One of the driving forces why tourists continue to discover Wadi Shab may be attributed to the world series cliff diving competition held in this quite remote wadi in the Al Sharqiyah region.
A quick search on the Internet about Wadi Shab will yield videos of the suspenseful activities held there that were attended by international professional cliff diving masters. From the video, Wadi Shab looked inviting and with hundreds of people, it looked exceptionally fun.
But other than the popular cliff diving site, there are many other smaller pools for people to enjoy depending on the level of safety.
On a hot, Eid holiday, we passed through around 10 spots we found good for swimming. Some were not ideal because they gave out muddy, pungent smell while others were too deep for children to frolic.
All in all, we tested four watering holes. The first one became the go-to spot and the farthest. It was about 40-minute walk and under the sweltering sun, can be a painful destination for children. But its long stretch of waterway gives variety of swimming experience — drowning included.
At noon during our visit, this area is jam-packed which is why it was understandable that parents with children, opted for the nearer and shallower spots.

The fish spa experience
This is apparently something not many discovered yet. In fact, I would claim that our group might be the first one to truly try out the fish spa experience Wadi Shab offers.
At the moment, it’s free.
From the drop off point and after a 10-minute walk, two smaller pools welcome you. The water is crystal clear while several huge rocks sit right at the middle of the larger pool. The larger pool, to my estimate, can accommodate about 15 people with a little leg room to swim around without bumping into each other.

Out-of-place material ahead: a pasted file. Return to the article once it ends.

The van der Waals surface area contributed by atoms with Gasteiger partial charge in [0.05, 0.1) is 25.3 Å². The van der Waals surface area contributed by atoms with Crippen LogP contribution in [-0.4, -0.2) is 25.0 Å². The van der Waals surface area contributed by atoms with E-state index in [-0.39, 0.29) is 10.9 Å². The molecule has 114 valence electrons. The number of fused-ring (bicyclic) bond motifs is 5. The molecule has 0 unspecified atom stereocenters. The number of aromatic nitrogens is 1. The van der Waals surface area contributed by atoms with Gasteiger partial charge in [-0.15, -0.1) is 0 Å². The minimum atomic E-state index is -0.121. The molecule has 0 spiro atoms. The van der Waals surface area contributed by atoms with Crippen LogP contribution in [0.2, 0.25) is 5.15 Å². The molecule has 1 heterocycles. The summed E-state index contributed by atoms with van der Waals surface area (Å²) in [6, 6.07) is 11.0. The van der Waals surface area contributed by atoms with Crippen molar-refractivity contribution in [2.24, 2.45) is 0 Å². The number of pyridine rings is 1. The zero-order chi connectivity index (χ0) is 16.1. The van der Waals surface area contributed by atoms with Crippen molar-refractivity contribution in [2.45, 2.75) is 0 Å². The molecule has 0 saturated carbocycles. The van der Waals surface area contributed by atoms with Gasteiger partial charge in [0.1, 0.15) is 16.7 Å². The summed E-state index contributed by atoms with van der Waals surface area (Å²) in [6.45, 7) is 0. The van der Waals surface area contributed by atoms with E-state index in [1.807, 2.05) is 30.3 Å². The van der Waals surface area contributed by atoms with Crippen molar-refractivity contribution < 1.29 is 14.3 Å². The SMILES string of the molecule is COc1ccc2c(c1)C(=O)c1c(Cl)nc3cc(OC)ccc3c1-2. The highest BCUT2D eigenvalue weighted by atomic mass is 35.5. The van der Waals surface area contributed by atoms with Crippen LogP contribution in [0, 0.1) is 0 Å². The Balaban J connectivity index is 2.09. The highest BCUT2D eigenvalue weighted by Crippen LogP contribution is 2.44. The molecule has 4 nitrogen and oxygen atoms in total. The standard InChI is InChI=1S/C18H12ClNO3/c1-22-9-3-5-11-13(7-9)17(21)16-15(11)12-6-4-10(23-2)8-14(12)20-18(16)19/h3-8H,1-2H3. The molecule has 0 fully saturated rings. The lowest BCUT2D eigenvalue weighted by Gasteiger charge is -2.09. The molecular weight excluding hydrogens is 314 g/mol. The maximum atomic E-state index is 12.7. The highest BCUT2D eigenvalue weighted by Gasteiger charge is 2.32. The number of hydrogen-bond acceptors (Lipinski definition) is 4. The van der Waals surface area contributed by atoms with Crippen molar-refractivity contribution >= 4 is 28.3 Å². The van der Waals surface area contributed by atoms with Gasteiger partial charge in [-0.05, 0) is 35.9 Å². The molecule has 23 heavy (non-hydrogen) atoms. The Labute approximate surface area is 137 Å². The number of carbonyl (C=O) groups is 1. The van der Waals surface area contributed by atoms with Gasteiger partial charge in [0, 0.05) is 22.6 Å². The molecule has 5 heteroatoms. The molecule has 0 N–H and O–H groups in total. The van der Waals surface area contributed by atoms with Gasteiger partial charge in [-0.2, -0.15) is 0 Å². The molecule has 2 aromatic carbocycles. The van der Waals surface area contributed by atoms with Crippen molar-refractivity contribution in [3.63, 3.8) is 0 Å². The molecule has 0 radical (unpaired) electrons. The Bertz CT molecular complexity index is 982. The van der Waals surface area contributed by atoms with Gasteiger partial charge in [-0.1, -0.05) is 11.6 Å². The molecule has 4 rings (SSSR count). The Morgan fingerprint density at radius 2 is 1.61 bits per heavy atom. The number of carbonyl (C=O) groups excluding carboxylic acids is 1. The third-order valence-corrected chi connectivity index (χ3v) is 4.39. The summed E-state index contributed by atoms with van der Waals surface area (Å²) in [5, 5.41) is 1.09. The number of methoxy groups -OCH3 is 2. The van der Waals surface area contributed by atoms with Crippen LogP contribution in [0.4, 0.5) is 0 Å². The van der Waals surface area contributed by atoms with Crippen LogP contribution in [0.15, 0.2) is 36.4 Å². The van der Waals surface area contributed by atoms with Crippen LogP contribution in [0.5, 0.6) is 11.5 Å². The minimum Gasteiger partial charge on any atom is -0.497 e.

Since we brought along with us swimming googles, we discovered that the pool was home to a school of fish. And they are the kinds that love to snip into your dead skin.
We discovered the secret of the fish pool by accident. After 10 minutes of lounging in the water, one of our group member shrieked. She said something nibbled on her feet. It was followed by another loud shrieked and a giggly laugh.
There were six of us dipped in the water. We told everyone not to move and the fish began working.
With the dead skin now softened by the water, the fish came in droves. And for what seemed to be 30-minutes, they snip and nibbled while we were happy of the discovery.
As more tourists flood in and walk towards the farthest corner of the Wadi Shab, many passersby looked at us confused.
All in all, for us, it was the best spot in all of Wadi Shab.

Safety, cleaning measures needed
Wadi Shab today is far from shabby.
It is a destination full of different activities and attractions. But we noted two incidents where people almost drowned while swimming.
What some people didn’t realise is that the pools of Wadi Shab are not like your regular swimming pools. Many of the swimming areas vary in depth and it is for lack of knowledge why near-drowning incidents happened.
Although there are plenty of reminders everywhere to take precaution while swimming or exploring the area, they were mostly written in Arabic. An English translation would be a welcome clarification to what people should remember.
It is also saddening to see that garbage is just thrown everywhere. A cave near the main swimming area became home to plastic bottles and paper wrappers and I doubt somebody will ever come to clean after them.
Wadi Shab holds many potentials for development. For sure, it will continue to receive hundreds of visitors in the coming months. I just hope that travelers and tourists will be responsible enough and clean after themselves.
With tourism becoming a significant contributor into Oman’s economy, it is wise to protect and preserve the destinations that people truly love.